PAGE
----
It certainly won't do for us Christians merely to cite at this point Vatican II's Dei Verbum , which acknowledges that the Old Testament contains “matters imperfect and provisional.” Divine authorship and divine justice do not seem incompatible with temporarily mandating something imperfect. But something “intrinsically evil”?
Exactly. It's as if the Church once had "abortion providers" or mandated fornication under defined circumstances. There is a much more severe historical problem here than I think even Chris realizes. Once this is all noted and understood, much of the Catechism footnote simply melts away ...
In times past, cruel practices were commonly used by legitimate governments to maintain law and order, often without protest from the Pastors of the Church, who themselves adopted in their own tribunals the prescriptions of Roman law concerning torture.
This seriously understates the Church's teachings, condemnations and practices (and its justifications in re the latter).
Regrettable as these facts are, the Church always taught the duty of clemency and mercy.
But clemency and mercy are not absolute duties, lest any and every criminal punishment become illegitimate, as an avoidance of a thing "intrinsically evil" would have to be absolute.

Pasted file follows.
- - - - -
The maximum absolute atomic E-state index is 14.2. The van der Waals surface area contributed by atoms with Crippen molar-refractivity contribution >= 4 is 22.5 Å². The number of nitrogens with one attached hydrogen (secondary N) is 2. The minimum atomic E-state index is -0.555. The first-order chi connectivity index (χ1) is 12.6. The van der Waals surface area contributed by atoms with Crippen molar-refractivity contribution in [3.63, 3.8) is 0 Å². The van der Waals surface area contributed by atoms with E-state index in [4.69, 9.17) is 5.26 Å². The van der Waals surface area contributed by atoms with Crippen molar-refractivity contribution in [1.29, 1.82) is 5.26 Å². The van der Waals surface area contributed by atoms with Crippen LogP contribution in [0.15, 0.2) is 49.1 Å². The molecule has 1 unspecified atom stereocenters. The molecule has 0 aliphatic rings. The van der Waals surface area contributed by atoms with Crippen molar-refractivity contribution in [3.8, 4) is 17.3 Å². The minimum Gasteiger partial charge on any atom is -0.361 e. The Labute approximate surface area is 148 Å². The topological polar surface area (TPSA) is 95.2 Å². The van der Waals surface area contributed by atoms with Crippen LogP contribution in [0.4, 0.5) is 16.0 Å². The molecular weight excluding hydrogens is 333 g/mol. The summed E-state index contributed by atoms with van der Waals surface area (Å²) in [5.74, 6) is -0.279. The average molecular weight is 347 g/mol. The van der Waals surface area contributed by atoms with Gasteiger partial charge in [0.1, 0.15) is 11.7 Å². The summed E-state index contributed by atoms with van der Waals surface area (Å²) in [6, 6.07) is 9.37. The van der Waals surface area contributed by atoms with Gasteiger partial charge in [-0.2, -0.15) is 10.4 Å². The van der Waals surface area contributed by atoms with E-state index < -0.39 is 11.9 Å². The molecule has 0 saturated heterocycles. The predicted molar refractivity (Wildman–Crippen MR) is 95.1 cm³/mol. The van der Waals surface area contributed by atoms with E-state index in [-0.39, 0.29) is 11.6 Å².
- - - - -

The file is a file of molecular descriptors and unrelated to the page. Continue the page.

She forbade clerics to shed blood.
This is of no consequence whatever.
In recent times it has become evident that these cruel practices were neither necessary for public order...
This is both historically dubious (in my judgement anyway), and it gives away the "intrinsically evil" game, as it implicitly acknowledges that **if it were** necessary for public order, "torture" would become defensible. Further, unless the Church is going to say that understanding can only get better or increase over time (highly dubious), that "has become evident" statement is subject to later revision, surely.
...nor in conformity with the legitimate rights of the human person.
Then "the human person" has to be understood as a historicized subject, otherwise how could torture have been thought to be in any way "in conformity with" the human person's rights in the past. After all, nobody in the past was so stupid (or had such an undeveloped understanding) as to think that torture was a *good* thing -- the Fathers' condemnations go back to the beginning of the Church, but always in the context of religious conversions or acknowledgement of guilt. But that actually cuts the other way -- that torture was (in some sense) a violation of the person was always obvious.
On the contrary, these practices led to ones even more degrading.
Maybe. But that leads to the "how did we get here" historical problem. In other words, to quote a favorite Sheaism, if "sin makes you stupid," and degrading practices leads to "ones even more degrading," how is it possible to get from a world where torture and/or practices that we consider torture were considered normal, to the one we are in, where the use of the very word indicates condemnation. Whether this change be a good or bad thing in itself, as a historical phenomenon, there is absolutely no doubt (and this applies to much more than just torture) that contemporary Westerners at least are far more squeamish about violence and the use of force than any of our forebearers ever have been. This process of what I call "debellicization" is impossible on this understanding of history.